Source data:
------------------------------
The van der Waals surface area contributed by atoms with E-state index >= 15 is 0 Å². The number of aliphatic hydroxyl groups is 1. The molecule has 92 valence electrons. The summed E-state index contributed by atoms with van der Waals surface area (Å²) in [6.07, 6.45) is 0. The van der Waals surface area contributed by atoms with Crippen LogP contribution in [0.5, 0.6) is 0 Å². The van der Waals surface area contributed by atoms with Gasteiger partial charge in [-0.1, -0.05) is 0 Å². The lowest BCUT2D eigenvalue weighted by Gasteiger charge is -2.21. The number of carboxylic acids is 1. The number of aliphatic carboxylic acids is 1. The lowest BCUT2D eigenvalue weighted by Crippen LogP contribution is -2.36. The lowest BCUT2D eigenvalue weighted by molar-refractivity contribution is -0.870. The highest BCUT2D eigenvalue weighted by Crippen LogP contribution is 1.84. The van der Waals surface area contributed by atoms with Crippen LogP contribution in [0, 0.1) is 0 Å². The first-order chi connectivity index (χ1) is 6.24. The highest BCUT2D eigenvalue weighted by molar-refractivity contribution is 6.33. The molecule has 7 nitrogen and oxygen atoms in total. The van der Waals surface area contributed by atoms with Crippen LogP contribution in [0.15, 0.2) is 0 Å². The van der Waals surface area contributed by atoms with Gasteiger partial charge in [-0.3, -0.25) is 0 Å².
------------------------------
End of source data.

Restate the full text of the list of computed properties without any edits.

The van der Waals surface area contributed by atoms with E-state index >= 15 is 0 Å². The number of aliphatic hydroxyl groups is 1. The molecule has 92 valence electrons. The summed E-state index contributed by atoms with van der Waals surface area (Å²) in [6.07, 6.45) is 0. The van der Waals surface area contributed by atoms with Crippen LogP contribution in [0.5, 0.6) is 0 Å². The van der Waals surface area contributed by atoms with Gasteiger partial charge in [-0.1, -0.05) is 0 Å². The lowest BCUT2D eigenvalue weighted by Gasteiger charge is -2.21. The number of carboxylic acids is 1. The number of aliphatic carboxylic acids is 1. The lowest BCUT2D eigenvalue weighted by Crippen LogP contribution is -2.36. The lowest BCUT2D eigenvalue weighted by molar-refractivity contribution is -0.870. The highest BCUT2D eigenvalue weighted by Crippen LogP contribution is 1.84. The van der Waals surface area contributed by atoms with Crippen LogP contribution in [0, 0.1) is 0 Å². The first-order chi connectivity index (χ1) is 6.24. The highest BCUT2D eigenvalue weighted by molar-refractivity contribution is 6.33. The molecule has 7 nitrogen and oxygen atoms in total. The van der Waals surface area contributed by atoms with Crippen LogP contribution in [0.15, 0.2) is 0 Å². The van der Waals surface area contributed by atoms with Gasteiger partial charge in [-0.3, -0.25) is 0 Å².